Green-wash (green’wash’, -wôsh’) – verb: the act of misleading consumers regarding the environmental practices of a company or the environmental benefits of a product or service.
According to the study, 99% of the total 1,753 products claiming to be green were guilty of at least one of the six greenwashing sins.
1. Sin of the Hidden Trade-Off: e.g. “Energy-efficient” electronics that contain hazardous materials. 998 products or 57% of all environmental claims committed this Sin.
2. Sin of No Proof: e.g. Shampoos claiming to be “certified organic,” but with no verifiable certification. 454 products and 26% of environmental claims committed this Sin.
3. Sin of Vagueness: e.g. Products claiming to be 100% natural when many naturally-occurring substances are hazardous, like arsenic and formaldehyde. Seen in 196 products or 11% of environmental claims.
4. Sin of Irrelevance: e.g. Products claiming to be CFC-free, even though CFCs were banned 20 years ago. This Sin was seen in 78 products and 4% of environmental claims.
5. Sin of Fibbing: e.g. Products falsely claiming to be certified by an internationally recognized environmental standard like EcoLogo, Energy Star or Green Seal. Found in 10 products or less than 1% of environmental claims.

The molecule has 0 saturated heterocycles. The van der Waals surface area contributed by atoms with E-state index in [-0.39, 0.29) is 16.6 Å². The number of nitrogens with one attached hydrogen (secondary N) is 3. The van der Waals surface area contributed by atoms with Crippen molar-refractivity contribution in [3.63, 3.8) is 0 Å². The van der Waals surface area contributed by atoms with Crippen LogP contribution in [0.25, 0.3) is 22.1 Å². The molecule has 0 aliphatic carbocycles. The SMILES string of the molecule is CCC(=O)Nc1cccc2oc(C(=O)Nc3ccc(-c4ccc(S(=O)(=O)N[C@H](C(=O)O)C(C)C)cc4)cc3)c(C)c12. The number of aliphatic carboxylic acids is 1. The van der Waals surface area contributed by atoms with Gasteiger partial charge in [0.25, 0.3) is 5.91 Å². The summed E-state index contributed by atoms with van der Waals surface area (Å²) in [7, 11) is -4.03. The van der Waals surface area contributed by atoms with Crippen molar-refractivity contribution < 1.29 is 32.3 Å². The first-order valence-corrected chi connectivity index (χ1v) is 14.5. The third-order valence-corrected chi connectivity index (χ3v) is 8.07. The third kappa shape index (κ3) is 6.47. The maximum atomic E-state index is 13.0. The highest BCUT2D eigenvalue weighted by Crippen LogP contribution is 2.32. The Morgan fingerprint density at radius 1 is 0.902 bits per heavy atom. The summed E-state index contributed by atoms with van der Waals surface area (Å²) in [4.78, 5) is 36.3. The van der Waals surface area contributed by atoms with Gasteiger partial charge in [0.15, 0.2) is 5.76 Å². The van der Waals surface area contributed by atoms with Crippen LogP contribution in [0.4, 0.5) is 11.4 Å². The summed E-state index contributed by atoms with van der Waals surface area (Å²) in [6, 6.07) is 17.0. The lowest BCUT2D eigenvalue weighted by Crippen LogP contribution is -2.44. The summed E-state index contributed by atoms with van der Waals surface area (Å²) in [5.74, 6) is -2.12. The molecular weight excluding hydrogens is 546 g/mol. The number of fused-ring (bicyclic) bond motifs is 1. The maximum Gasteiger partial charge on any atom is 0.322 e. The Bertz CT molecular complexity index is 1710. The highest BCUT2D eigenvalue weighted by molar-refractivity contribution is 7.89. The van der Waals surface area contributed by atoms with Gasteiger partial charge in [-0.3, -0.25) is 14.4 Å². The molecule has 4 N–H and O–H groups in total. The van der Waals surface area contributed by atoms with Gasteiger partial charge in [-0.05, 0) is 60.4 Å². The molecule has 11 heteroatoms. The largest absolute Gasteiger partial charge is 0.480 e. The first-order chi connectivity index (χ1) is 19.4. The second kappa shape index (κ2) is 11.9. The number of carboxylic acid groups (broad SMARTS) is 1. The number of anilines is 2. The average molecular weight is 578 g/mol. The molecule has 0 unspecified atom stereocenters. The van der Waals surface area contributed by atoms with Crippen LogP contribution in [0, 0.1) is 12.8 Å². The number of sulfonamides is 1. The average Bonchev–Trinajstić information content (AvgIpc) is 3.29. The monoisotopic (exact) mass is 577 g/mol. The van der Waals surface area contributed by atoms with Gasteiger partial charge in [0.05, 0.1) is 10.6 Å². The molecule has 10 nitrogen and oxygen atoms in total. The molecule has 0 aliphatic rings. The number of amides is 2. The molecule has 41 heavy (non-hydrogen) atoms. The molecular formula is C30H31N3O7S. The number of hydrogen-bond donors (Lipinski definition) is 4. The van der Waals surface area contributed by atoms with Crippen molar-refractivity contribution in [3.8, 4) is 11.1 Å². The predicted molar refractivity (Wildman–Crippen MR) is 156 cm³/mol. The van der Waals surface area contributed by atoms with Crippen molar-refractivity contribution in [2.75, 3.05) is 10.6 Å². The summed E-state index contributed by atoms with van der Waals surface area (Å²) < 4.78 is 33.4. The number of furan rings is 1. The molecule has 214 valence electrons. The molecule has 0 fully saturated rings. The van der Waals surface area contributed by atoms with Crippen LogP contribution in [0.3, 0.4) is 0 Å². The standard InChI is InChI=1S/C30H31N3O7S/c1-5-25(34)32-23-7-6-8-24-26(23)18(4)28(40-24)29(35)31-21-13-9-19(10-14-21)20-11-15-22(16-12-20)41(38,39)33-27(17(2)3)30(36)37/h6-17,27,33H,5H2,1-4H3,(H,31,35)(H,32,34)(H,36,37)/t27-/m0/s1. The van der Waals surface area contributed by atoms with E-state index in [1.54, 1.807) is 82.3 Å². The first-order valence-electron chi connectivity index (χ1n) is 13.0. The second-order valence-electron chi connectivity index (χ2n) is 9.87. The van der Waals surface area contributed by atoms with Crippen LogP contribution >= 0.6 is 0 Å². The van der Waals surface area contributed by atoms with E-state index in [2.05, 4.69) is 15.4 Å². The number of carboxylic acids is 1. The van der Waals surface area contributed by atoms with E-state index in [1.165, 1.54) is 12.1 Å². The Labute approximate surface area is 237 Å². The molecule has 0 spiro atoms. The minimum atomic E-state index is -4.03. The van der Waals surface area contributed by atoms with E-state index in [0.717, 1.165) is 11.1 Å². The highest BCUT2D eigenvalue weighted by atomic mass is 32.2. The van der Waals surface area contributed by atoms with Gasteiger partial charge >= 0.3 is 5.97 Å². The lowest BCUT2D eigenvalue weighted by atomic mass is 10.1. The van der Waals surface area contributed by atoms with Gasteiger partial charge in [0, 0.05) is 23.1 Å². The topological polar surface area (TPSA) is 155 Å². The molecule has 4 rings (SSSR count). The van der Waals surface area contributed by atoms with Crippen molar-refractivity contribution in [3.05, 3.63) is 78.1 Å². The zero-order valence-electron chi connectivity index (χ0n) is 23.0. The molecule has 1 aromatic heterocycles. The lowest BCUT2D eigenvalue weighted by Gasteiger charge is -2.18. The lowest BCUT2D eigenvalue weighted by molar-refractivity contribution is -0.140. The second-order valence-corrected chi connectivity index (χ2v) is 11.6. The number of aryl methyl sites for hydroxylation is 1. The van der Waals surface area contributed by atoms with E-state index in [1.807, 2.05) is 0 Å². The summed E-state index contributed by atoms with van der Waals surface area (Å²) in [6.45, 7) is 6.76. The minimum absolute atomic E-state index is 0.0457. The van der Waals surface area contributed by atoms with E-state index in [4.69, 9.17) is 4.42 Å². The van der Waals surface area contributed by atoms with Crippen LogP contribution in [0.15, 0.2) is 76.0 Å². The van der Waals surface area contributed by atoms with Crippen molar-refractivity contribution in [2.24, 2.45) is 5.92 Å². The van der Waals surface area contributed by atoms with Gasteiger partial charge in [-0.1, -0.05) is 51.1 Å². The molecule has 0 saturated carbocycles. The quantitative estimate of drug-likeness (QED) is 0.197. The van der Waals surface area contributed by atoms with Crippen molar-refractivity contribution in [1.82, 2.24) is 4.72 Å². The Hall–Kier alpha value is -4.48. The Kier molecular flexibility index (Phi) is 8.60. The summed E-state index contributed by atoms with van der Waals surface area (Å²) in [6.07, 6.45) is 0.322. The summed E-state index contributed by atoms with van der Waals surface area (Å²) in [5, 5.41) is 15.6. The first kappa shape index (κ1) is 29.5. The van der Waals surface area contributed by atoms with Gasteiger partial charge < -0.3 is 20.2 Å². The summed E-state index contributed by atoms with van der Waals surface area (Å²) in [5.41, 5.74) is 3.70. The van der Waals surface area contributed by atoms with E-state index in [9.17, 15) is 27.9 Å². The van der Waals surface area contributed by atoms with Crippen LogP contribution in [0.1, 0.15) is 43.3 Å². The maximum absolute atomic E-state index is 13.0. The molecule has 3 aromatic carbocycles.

6. Sin of Lesser of Two Evils: e.g. Organic cigarettes or “environmentally friendly” pesticides, This occurred in 17 products or 1% of environmental claims.
I agree with Makower that it is depressing indeed that only one product among 1,753 remained pure in TerraChoice’s green eyes. The bottomline is, some marketers will do anything and say anything to part your hard-earned greens from your pocket. False advertising and misleading consumers are definitely a no-no.
However, I’m also in agreement with Savitz about casting the first stone to those products that are not green enough according to their categories, especially those that committed sin #1, accounting for the largest share of “greenwashers” at 57%.
The Sin of the Hidden Trade-off claims that a product should be purely green from all angles not only on the product’s raw materials, production, transportation, and packaging but also covering the producer’s (and maybe even their raw material suppliers’) policies and practices regarding sustainability and environment.
So a recycled paper, it’s original source coming from a sustainably harvested forest, is still not considered green just because the paper additives (which makes them useful) are not sourced from renewable materials; or maybe the truck used to transport those papers uses only 20% biodiesel (80% are petroleum-based); the truck itself exceeds their CO2 emission standards; and the company should have used manual saws instead of power saws that use too much electricity or diesel.
Ok, maybe I’m hyping it up a bit but you get the drift. Just as Savitz said, this “sin” seems to be unreasonable and not only encourage cynicisms among consumers and the media, but also counter-productive for companies’ helping the world to be a better place. Let’s give the real McCoys a break. They’re just trying to do it one step at a time.